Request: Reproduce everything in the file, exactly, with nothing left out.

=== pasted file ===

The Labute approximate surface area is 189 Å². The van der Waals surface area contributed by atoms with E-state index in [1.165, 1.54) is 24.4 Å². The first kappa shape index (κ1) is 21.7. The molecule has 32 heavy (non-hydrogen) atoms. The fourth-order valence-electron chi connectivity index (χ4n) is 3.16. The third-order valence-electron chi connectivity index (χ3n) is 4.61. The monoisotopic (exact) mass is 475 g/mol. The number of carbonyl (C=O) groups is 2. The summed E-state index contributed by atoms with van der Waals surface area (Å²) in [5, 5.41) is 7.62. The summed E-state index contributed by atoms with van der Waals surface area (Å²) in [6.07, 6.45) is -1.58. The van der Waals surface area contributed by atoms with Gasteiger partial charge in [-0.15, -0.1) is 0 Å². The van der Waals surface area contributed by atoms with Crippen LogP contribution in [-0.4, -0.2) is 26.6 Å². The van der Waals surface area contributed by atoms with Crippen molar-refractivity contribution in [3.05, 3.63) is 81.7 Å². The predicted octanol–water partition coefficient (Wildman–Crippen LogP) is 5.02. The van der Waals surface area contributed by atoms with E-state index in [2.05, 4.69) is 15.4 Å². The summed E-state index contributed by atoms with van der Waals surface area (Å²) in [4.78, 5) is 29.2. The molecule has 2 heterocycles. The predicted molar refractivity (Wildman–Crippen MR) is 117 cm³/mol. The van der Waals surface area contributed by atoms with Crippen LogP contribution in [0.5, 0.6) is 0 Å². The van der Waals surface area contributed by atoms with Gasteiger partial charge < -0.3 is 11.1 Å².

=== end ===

The Labute approximate surface area is 189 Å². The van der Waals surface area contributed by atoms with E-state index in [1.165, 1.54) is 24.4 Å². The first kappa shape index (κ1) is 21.7. The molecule has 32 heavy (non-hydrogen) atoms. The fourth-order valence-electron chi connectivity index (χ4n) is 3.16. The third-order valence-electron chi connectivity index (χ3n) is 4.61. The monoisotopic (exact) mass is 475 g/mol. The number of carbonyl (C=O) groups is 2. The summed E-state index contributed by atoms with van der Waals surface area (Å²) in [5, 5.41) is 7.62. The summed E-state index contributed by atoms with van der Waals surface area (Å²) in [6.07, 6.45) is -1.58. The van der Waals surface area contributed by atoms with Gasteiger partial charge in [-0.15, -0.1) is 0 Å². The van der Waals surface area contributed by atoms with Crippen LogP contribution in [-0.4, -0.2) is 26.6 Å². The van der Waals surface area contributed by atoms with Crippen molar-refractivity contribution in [3.05, 3.63) is 81.7 Å². The predicted octanol–water partition coefficient (Wildman–Crippen LogP) is 5.02. The van der Waals surface area contributed by atoms with E-state index in [2.05, 4.69) is 15.4 Å². The summed E-state index contributed by atoms with van der Waals surface area (Å²) in [4.78, 5) is 29.2. The molecule has 2 heterocycles. The predicted molar refractivity (Wildman–Crippen MR) is 117 cm³/mol. The van der Waals surface area contributed by atoms with Crippen LogP contribution in [0.5, 0.6) is 0 Å². The van der Waals surface area contributed by atoms with Gasteiger partial charge < -0.3 is 11.1 Å².